Optical Mouse 200 (White) Optical Technology 5 NTD-00005
Webcams – Optimized for Microsoft® Lync™
Products Key Feature Quantity Part Number
LifeCam Cinema 50Hz 720p HD Widescreen 60 U9D-00002
LifeCam Cinema 60Hz 720p HD Widescreen 60 U9D-00001
LifeCam Show Ultra-thin 5 N4D-00001
LifeCam Show 60Hz Ultra-thin 50 RLA-00008
LifeCam Show 50Hz Ultra-thin 50 RLA-00009
LifeCam VX-5000 Flexible Stand 5 N3D-00001
LifeCam VX-5000 50Hz (Red) Flexible Stand 80 RKA-00025
LifeCam VX-5000 50Hz (Blue) Flexible Stand 80 RKA-00026
LifeCam VX-2000 50Hz Built-In Microphone 50 3PF-00002
LifeCam VX-2000 60Hz Built-In Microphone 50 3PF-00001
Products Key Feature Quantity Part Number
SideWinder X3 Mouse Programmable Buttons 5 N2D-00001

Free Microsoft Security Essentials for Small Businesses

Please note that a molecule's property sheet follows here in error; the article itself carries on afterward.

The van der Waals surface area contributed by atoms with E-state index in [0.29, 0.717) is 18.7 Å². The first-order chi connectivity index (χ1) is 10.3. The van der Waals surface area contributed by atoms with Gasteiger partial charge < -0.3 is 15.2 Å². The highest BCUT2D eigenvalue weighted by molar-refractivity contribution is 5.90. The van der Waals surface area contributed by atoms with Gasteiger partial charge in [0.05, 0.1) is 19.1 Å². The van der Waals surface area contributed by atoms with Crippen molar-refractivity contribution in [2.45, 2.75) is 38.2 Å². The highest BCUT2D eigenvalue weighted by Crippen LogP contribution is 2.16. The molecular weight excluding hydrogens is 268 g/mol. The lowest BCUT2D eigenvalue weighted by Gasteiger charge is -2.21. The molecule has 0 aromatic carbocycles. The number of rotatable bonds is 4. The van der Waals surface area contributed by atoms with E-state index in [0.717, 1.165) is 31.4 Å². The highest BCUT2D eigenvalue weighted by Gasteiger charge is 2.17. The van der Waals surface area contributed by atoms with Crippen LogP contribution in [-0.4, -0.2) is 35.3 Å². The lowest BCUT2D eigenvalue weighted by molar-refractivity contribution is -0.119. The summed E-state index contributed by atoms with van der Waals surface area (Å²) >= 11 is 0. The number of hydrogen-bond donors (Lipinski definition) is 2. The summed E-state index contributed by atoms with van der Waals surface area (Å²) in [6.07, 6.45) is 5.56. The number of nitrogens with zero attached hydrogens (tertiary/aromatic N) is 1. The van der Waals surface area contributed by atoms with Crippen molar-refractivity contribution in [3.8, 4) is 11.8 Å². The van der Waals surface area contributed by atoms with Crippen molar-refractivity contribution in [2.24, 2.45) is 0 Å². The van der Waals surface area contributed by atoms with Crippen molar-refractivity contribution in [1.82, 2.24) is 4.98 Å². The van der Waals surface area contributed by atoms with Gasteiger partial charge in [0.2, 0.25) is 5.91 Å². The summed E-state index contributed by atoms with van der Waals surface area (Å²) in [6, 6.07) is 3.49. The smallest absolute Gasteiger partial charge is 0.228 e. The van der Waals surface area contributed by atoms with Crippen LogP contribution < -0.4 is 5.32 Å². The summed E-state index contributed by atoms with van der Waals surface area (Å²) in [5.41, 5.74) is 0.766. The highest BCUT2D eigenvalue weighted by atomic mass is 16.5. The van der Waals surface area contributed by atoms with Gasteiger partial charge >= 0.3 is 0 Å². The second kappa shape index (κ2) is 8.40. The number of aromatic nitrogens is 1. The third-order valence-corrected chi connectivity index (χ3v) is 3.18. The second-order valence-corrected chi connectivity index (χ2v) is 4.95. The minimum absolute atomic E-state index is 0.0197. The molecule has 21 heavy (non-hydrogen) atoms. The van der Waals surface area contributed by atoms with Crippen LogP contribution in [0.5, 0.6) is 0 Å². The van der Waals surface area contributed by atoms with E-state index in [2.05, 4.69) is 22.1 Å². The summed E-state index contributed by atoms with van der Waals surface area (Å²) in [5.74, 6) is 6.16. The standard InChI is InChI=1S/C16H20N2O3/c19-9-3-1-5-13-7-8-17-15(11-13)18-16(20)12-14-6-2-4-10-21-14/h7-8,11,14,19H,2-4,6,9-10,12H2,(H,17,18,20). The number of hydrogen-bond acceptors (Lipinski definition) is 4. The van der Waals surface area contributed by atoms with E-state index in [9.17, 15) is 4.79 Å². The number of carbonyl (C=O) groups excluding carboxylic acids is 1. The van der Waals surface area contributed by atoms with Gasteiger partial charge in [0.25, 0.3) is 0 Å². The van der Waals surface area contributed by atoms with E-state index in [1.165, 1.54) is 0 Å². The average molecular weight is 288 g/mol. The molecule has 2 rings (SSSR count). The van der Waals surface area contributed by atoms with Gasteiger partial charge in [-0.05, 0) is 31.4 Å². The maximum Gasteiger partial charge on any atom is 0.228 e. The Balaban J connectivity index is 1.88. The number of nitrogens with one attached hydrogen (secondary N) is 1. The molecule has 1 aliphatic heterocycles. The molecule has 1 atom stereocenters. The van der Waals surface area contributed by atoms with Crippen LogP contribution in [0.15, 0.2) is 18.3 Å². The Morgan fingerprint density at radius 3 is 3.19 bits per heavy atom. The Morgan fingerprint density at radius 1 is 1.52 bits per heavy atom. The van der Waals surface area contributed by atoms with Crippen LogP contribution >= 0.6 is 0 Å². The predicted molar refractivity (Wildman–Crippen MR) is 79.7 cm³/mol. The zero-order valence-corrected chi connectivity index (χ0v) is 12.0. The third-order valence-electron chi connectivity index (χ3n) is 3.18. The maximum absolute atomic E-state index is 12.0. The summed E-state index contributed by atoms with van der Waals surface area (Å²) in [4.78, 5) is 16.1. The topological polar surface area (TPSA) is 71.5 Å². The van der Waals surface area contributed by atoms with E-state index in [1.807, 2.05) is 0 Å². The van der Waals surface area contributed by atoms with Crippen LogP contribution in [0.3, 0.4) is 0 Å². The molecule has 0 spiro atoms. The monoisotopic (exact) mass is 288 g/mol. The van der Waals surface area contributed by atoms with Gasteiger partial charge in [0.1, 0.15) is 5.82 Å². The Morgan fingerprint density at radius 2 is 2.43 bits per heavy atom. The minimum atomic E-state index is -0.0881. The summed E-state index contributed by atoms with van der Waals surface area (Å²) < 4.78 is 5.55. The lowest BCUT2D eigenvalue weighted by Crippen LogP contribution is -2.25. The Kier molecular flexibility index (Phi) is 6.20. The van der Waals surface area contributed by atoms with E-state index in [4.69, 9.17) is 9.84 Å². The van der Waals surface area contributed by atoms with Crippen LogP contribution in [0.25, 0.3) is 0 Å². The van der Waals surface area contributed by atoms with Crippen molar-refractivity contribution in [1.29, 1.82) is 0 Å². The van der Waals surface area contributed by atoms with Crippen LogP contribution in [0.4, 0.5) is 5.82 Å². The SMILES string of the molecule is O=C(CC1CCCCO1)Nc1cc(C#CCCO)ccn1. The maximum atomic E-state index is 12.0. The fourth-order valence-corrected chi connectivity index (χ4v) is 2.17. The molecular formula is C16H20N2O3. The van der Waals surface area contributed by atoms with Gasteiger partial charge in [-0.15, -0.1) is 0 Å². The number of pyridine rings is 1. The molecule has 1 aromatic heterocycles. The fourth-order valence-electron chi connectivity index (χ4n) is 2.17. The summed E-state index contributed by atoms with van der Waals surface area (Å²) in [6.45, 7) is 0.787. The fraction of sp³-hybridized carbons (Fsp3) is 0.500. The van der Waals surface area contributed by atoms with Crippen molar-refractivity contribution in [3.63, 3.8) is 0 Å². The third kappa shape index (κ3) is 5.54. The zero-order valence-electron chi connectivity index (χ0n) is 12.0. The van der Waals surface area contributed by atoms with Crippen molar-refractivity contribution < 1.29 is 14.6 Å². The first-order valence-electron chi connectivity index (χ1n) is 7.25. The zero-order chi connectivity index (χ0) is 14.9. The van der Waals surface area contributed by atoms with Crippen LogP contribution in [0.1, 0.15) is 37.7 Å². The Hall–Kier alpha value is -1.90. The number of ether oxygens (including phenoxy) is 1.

Thursday, December 16th, 2010

Small-business owners have a lot to think about. With inventory, payroll, customer service, facilities and all the other details of running a company, the last thing they need is to lose productivity or sales because of a virus or malware infection.

“Small-business owners just want to concentrate on running the business, without worrying about PCs going down,” says Jeff Smith, director of Marketing for Microsoft Security Essentials. “We talk to lots of small-business customers every day, and we understand that security is a top priority.”

The problem is, most security products for the business world were designed with larger companies in mind. From a small company’s perspective, high-end security suites are an unwieldy technology to manage — complicated, expensive and time-intensive.